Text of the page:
The adventure called ‘Mohammed Ali Road’ in Mumbai

Zaynah Siddique

I   miss you every moment.. oh you are my heart and its pulse, I would never stop loving you.. and all the people are my witnesses…
These lines sung by Majed al Mohandes, an Iraqi singer, are from a beautiful song called ‘Hammoudi’, which in Arabic is a way of expressing, fondly, the name Mohammed. The song is about a woman singing about her love for the man she’s truly, madly and deeply in love with, Mohammed.
As a child of 10, I fondly remember looking forward to occasions like Ramzan and Muharram and Eid by virtue of us going to the infamous Mohammed Ali road, which is a stone’s throw from my home. My family enjoyed the variety of foods and the atmosphere and the feeling of brotherhood and warmth.
But for me it was always so much more.
Mohammed Ali Road, to me, was an adventure.
My permanent teeth still growing out, hardly taller than a fully grown, potted plant, usually clad in a kurta with a dupatta wrapped around my neck, I remember sprinting in order to try to keep up with my father’s gigantic steps. To any other child the idea of being lost in a crowd is their worst fear but to me I would try in so many ways to slip out of my dad’s clutch or my mom’s sight to get lost among the people. While my family would stop to eat kababs from a stall or firni from Tawakkal Sweets, I remember zoning out on the colours that were blinding me and all the faces that I saw two seconds ago and still couldn’t remember but struggled to, nonetheless.
I didn’t exist to anyone there and as much as I loved this blatant disregard for my existence, I was baffled at how invalid and small I was in this ocean of people, sweat and stories. Everybody there was living their own lives, had someplace to be, had important things to do, had their own kebabs to eat.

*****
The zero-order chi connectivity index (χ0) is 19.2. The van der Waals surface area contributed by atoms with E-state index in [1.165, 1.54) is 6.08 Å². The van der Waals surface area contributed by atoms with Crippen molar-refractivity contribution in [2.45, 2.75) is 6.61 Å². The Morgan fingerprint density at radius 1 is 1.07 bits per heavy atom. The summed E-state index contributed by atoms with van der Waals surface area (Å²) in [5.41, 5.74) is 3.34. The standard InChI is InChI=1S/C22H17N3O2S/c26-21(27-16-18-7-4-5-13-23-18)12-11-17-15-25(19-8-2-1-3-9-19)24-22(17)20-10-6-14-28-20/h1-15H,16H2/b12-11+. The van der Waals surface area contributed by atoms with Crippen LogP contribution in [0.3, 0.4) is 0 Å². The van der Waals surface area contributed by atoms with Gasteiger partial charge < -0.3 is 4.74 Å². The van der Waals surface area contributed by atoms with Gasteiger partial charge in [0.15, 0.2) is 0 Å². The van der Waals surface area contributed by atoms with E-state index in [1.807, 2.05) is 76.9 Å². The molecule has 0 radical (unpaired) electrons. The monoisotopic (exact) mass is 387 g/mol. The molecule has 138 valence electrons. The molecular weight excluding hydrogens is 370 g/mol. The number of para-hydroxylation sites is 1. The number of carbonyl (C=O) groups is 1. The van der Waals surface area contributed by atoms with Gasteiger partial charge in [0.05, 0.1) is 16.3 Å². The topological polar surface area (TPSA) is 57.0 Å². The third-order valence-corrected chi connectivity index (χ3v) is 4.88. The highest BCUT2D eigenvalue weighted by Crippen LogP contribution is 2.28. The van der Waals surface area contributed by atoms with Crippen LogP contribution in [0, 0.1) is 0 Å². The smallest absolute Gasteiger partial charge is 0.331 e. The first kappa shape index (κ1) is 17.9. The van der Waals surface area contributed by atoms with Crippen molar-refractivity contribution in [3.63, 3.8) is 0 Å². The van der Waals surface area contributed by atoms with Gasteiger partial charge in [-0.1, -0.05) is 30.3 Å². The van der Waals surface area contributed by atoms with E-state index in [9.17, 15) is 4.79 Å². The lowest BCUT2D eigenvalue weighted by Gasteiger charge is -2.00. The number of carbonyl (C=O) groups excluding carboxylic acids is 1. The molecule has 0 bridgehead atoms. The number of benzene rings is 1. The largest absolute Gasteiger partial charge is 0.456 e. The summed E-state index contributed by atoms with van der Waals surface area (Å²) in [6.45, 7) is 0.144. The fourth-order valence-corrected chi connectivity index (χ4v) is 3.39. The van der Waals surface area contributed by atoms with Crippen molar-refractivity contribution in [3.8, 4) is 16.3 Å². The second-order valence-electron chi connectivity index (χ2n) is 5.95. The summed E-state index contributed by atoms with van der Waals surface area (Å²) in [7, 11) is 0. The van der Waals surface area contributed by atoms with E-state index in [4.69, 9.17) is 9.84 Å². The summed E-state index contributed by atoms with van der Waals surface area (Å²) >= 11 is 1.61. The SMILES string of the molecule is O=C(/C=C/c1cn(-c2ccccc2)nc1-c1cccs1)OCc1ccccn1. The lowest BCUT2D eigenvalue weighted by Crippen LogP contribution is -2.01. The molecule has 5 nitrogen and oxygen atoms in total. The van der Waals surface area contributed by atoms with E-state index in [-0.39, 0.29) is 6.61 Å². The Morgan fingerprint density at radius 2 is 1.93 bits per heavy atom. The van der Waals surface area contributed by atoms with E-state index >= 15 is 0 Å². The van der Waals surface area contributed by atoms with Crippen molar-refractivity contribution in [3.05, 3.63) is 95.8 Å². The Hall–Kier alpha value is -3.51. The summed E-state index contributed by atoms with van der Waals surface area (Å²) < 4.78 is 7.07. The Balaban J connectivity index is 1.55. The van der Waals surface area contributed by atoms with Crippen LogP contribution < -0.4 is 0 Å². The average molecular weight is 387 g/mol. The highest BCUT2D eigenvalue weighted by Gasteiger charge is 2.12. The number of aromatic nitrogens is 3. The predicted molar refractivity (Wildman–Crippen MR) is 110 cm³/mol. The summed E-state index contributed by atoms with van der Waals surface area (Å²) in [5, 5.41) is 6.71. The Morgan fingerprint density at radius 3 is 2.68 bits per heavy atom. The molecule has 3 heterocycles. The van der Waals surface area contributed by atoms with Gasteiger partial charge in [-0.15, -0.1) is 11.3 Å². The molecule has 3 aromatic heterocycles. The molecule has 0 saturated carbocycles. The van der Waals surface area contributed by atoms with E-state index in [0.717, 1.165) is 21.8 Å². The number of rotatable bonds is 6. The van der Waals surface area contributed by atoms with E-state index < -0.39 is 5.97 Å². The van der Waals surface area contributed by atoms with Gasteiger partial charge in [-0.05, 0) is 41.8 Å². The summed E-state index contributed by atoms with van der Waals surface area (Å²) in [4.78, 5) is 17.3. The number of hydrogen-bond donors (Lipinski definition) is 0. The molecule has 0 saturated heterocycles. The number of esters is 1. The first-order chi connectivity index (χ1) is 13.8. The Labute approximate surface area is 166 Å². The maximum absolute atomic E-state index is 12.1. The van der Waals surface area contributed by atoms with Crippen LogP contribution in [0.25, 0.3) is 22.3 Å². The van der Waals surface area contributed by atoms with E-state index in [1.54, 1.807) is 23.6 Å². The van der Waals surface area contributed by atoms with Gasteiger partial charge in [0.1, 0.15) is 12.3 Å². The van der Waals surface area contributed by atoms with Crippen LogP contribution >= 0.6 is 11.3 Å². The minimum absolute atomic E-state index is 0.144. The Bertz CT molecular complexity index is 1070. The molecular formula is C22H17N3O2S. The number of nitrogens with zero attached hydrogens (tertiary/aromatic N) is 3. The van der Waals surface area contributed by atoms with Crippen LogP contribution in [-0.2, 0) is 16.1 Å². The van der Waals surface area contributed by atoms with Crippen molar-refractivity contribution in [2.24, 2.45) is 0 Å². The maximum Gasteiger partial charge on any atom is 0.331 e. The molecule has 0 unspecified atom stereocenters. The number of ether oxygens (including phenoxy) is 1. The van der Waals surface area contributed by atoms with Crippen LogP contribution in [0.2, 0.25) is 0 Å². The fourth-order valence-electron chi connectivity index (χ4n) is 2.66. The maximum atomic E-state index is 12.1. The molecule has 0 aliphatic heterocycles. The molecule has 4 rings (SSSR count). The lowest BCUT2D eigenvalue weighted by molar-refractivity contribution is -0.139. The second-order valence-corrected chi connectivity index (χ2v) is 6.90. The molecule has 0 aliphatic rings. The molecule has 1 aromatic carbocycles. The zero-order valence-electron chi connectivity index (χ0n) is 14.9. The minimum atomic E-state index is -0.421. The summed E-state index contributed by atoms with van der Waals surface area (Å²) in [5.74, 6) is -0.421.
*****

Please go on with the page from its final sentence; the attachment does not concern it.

At that age, it doesn’t take much to fascinate you, but I knew then that I was roped in by something that would become a long term love, like a first love of sorts. I had fallen in love with the man who sold us hot tandoori rotis to eat with my nihaari that we parcelled for it was too crowded to eat  there, I had fallen in love with the old barfi-selling chacha who gave me a small piece of mango barfi because I smiled at him, I fell in love with the woman who caressed my head because her elbow hit me while she was in a hurry to get somewhere, I had fallen in love with the little boy who was walking his goat on a street bustling with people and had let me pet it, I had fallen in love with the man who managed to sell baraf gola in a corner of this busy road adding dollops of colour to this already colourful street, I had fallen in love with small buildings and the windows I could look inside.
grapesMost of the times I could only manage to see the ceilings of the houses and maybe sometimes a little more, but I had fallen in love with my ability to complete the whole house with my own imagination. I had fallen in love with the fact that this street forced me into my own little world which was a part of another massive one. I had fallen in love with the thought that, here I was, a child of 10 in copious amounts of awe, noticed by none and still, and still, I felt so important. I hadn’t just fallen in love with the place. I had fallen in love with the magnificence of my mind and its ability to create magic when I was there.
Of course as I grew older and change being the only thing constant, times changed and trips to Mohammed Ali road became a thing of the past or rare, rare happenings and somewhere while growing up I suppressed my love for the stories, lights, colours, foods and people as one of my sweetest memories.
Along with me, so changed this street, due to constructions and advancements that were to be brought about. While walking this street, now a 20 year-old individual, I still felt the warmth the street always offered me.
It was a sort of greeting between two long lost friends, each well aware of ones love for the other. Each acknowledging that no amount of time or distance would change this bond.
These pictures are a humble attempt at portraying how I looked at the people and shops and simple happenings. They’re simple pictures but each of them, to me, tell a story, and the fact that every person will read a different story, is the beauty of it.
This song, in a sadistically, humorous manner will always be a taunting reminder of my love for this street and how I grew up with it.

“I miss you every moment.. oh you are my heart and its pulse
I would never stop loving you.. and all the people are my witnesses…”